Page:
Carbohydrate loading, or carb loading, is a strategy used by endurance athletes, like marathoners, triathletes, hikers, etc. to prepare for the event by maximizing the storage of glycogen (energy) in their liver and muscles.
Carbohydrates are your body’s primary source of fuel for performing high-intensity exercises. However, most participants of such activities are not carb-loading the right way. This is because so many myths and misconceptions are floating around, preventing people from doing it the correct way. Here are 6 common myths about carb loading that you should be aware of before you take on your next race.
The old misconception remains that you need to stock up on pasta and go crazy with the food as much as you can the night before the big race. What this actually does is upset the stomach and create unnecessary gastrointestinal distress on the morning of the race. Now, who would want that? It is therefore recommended that you do not crash binge on carbs, but instead increase its intake gradually for several days prior to the event. This will help your body get used to the carb inflow, and not create any last-minute problems.
This myth is true to some extent because you actually gain weight with carb-loading, but this weight is water weight, not fat weight. A gain of 2-4 pounds is common, where for every glycogen gram you pack; your body collects three grams of water. Although the water weight may make you feel a little bit uncomfortable, it will never slow you down during the race. In fact, it can actually help you stay hydrated during the run due to all that stored water.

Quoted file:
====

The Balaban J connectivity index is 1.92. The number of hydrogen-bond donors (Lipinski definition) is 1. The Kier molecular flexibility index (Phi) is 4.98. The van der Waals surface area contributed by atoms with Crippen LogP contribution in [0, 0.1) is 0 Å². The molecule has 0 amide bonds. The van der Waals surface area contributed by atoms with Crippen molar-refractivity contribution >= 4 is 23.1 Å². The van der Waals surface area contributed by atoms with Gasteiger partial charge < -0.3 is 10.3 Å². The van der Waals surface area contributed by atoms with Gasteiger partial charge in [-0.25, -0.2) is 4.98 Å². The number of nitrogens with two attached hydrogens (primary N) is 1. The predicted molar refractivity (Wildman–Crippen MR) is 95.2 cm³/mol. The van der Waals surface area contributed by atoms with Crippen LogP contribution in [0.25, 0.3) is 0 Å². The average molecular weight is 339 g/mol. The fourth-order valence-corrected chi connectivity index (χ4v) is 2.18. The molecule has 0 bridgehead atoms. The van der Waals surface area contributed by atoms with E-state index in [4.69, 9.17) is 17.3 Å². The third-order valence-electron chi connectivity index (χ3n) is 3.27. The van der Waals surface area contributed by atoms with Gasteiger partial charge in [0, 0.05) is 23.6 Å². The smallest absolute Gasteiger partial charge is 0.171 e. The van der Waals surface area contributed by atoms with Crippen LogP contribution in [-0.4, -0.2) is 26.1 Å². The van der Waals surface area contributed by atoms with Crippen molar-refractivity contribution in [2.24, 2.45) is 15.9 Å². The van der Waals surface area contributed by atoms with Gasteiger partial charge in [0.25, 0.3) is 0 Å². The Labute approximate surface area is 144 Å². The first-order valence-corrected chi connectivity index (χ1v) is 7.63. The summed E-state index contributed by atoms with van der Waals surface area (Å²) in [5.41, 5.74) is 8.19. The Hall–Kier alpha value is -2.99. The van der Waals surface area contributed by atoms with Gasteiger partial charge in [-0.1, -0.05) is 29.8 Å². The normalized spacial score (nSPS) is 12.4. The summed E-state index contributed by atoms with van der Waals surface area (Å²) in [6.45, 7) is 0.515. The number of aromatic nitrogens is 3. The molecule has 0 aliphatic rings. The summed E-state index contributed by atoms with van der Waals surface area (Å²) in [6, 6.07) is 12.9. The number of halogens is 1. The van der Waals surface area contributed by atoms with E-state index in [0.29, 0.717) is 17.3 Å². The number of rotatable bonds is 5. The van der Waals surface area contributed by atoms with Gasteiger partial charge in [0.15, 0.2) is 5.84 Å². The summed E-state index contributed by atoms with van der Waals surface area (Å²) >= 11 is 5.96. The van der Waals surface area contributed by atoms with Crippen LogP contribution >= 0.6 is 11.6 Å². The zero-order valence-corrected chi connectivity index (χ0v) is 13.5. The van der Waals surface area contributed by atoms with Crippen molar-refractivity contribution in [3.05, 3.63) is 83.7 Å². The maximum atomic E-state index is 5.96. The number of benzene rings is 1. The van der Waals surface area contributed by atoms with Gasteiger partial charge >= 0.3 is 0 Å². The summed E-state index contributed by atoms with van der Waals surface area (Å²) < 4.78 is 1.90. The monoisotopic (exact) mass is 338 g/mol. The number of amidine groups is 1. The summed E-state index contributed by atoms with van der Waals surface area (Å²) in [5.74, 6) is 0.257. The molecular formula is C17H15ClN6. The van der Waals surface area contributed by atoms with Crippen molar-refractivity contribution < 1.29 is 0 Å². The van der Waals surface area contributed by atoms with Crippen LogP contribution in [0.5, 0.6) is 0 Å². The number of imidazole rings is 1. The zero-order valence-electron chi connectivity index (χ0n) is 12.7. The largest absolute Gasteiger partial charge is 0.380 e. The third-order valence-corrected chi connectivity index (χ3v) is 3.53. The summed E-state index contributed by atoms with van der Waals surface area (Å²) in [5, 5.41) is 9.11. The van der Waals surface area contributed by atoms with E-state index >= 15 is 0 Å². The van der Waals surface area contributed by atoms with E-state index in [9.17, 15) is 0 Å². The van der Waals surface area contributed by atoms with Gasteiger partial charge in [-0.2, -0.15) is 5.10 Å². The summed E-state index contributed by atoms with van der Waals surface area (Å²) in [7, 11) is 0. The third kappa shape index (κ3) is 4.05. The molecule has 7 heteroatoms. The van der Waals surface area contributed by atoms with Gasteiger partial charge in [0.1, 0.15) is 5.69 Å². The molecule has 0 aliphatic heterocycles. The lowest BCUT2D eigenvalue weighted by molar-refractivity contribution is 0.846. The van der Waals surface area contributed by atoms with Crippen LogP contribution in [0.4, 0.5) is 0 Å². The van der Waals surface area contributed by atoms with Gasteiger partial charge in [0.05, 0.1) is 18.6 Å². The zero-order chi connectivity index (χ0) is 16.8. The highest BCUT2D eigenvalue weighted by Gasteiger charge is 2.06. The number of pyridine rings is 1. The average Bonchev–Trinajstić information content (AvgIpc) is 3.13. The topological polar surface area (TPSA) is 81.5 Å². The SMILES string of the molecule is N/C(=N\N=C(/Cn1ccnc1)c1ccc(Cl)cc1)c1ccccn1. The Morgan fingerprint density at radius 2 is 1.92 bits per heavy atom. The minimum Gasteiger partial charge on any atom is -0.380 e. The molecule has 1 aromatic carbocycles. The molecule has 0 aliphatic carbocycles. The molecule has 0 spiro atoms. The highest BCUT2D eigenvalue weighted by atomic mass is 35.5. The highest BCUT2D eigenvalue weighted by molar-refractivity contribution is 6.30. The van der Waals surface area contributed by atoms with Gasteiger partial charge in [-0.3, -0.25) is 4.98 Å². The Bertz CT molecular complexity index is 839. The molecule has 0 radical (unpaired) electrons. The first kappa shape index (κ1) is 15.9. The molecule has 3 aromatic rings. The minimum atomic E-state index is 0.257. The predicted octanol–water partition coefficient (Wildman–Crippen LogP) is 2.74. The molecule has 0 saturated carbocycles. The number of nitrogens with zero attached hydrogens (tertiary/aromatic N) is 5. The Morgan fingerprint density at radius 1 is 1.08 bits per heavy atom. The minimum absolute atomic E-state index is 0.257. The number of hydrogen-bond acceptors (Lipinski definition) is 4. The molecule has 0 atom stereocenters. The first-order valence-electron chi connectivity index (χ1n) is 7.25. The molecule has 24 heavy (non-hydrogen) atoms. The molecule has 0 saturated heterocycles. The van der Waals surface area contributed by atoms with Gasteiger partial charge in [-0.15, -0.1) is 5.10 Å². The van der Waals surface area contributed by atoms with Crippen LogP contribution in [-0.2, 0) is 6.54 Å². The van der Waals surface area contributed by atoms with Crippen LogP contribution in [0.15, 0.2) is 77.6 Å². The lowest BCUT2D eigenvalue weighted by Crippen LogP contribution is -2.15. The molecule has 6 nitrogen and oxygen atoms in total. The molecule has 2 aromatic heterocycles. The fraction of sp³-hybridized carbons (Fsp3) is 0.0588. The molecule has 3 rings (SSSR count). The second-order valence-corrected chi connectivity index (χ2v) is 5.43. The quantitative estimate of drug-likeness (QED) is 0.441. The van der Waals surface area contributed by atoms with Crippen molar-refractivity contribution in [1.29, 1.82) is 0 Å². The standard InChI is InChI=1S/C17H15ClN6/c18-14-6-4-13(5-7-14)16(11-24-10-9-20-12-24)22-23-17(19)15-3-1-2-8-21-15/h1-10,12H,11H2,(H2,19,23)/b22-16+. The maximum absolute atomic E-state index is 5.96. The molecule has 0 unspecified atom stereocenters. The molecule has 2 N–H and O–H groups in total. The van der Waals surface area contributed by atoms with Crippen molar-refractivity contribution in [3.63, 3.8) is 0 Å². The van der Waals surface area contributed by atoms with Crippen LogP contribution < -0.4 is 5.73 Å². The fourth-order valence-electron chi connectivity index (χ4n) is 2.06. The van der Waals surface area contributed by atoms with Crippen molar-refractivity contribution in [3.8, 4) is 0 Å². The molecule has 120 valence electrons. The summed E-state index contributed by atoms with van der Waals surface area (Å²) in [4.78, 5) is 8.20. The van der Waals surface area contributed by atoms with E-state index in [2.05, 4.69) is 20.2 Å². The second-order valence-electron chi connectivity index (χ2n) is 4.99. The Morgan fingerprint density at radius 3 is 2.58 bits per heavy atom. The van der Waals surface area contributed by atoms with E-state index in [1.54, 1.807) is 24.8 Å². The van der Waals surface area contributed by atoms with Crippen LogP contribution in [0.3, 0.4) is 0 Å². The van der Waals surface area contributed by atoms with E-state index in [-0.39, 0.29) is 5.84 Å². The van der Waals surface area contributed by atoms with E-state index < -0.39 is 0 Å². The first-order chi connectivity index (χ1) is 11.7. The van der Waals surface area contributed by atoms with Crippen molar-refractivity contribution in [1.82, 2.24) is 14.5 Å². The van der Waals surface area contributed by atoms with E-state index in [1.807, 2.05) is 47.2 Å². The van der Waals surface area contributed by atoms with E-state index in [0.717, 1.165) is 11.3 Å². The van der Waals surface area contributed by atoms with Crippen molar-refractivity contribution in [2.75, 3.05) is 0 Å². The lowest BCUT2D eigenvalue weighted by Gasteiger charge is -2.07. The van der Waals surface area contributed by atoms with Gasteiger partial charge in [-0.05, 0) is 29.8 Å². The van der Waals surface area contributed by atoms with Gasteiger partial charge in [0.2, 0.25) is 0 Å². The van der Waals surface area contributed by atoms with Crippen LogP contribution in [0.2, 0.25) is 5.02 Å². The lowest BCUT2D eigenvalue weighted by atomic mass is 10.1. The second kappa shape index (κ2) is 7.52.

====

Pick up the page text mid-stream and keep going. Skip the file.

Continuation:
It is important to remember that junk food, such as pizza, ice cream, candy bars, creamy pasta, and doughnuts don’t do much for your body, which makes them bad options to stock on right before your race. Sure, they’ve got carbs, but they are nowhere near as effective as whole carbs that are found in stuff like fruits, brown rice, quinoa, legumes, and potatoes. A good tip is to not eat too much fiber to avoid stomach complications during long race, which means staying away from peas, fiber-rich beans, lentils, and pretty much anything that speeds up your bowel movements.
As mentioned before, if done correctly, carb-loading shouldn’t result in weight gain. You should focus on keeping your calorie consumption as close to normal as possible, but switch to having more carbs in place of fat. A good idea is to have nutritious, whole-carb-rich food meals. For snacks, go for stuff like whole-grain pretzels or crackers, raisins, or bananas instead of cheese or almonds. Keep your protein intake to an optimum level so that your muscles can remain recovered, strong and ready.
If you are going for a 5K or 10K, stop carb-loading for 7 or more days. However, if you are going for a race that is longer than 90 minutes, you can begin adding in additional carbs. In fact, some experts do not even recommend carb-loading for 5K or races that take less than 90 minutes. This is because our bodies already have stored glycogen, and an event that lasts less than 60 minutes does not deplete it by a lot.
Unnecessary loading on additional fuel for days prior to the race can leave you feeling groggy or heavy on your feet. With events that have shorter durations, you should focus on consuming a healthy meal that is rich in carbs the night prior to and the morning of the rice. This will get your glycogen levels optimized.
This myth is completely false. Carb-loading doesn’t always work because everyone is different and will respond differently to the process on the basis of numerous factors, including fitness level, body’s response to insulin, etc. Females especially tend not to benefit from carb-loading as compared to men; however, the results from studies are mixed. For diabetic people, carb-loading may become a potential problem due to all the extra carbs ingested which can impact the blood sugars.
So in short, carb-loading is not for everyone and certainly doesn’t always work.
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